Cysteine protease activity was measured by the azocasein assay, as described previously (42). Briefly, 200 μl of overnight culture supernatant was added to 400 μl of a prewarmed reaction mixture (2.7 mg of azocasein per ml in 50 mM Tris-HCl [pH 8.0]), and the mixture was incubated at 37°C for 20 min. The reaction was stopped by addition of 100 μl of 15% ice-cold trichloroacetic acid and incubation on ice for 15 min. After centrifugation, an equal volume of 0.5 M NaOH was added to the supernatant, and the absorbance was measured at 450 nm. In control experiments, 200 μl of sterile THY medium was used. To verify that the protease activity measured was indeed due to cysteine protease activity, the effect of the specific cysteine-protease inhibitor, E64, on the protease activity was tested. It was found that E64 completely inhibited the protease activity (data not shown).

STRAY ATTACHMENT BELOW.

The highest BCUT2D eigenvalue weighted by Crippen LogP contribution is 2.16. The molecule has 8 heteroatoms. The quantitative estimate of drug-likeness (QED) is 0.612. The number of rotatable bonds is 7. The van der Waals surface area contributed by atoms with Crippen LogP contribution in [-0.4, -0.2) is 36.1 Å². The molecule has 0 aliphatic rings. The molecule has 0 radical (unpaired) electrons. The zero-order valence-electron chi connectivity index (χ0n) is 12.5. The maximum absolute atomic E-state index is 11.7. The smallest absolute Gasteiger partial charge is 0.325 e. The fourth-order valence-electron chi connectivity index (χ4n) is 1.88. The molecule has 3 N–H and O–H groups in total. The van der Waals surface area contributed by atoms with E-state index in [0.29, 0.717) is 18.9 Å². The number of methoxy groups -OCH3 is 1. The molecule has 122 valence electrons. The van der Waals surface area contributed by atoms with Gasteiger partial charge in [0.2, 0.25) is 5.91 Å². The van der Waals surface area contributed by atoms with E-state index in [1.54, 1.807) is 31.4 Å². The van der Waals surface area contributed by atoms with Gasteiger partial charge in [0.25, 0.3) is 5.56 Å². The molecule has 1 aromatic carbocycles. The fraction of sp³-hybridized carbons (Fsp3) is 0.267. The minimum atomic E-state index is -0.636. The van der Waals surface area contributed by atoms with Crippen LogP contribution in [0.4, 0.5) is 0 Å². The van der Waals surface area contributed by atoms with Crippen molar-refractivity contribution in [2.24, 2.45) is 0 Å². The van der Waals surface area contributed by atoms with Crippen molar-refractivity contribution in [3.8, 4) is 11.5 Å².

HA determination.

Bacteria were grown in THY broth (10 ml) to early logarithmic phase and centrifuged, and the pellet was resuspended in 0.5 ml of DDW. Cell-associated HA was extracted once with chloroform (1 ml) at room temperature for 1 h. Samples were then centrifuged, and the aqueous layer was taken for the determination of HA, as described previously (35). HA from Streptococcus zooepidermicus (General Biotechnology, Rehovot, Israel) was used as a standard.

Growth curves.

One milliliter of an overnight culture of each strain was used to inoculate 50 ml of THY broth at 37°C. Samples (1 ml) were removed at hourly intervals, and the absorbance at 600 nm was determined by spectrophotometry (Pye Unicam, SP8-400).

Internalization assays.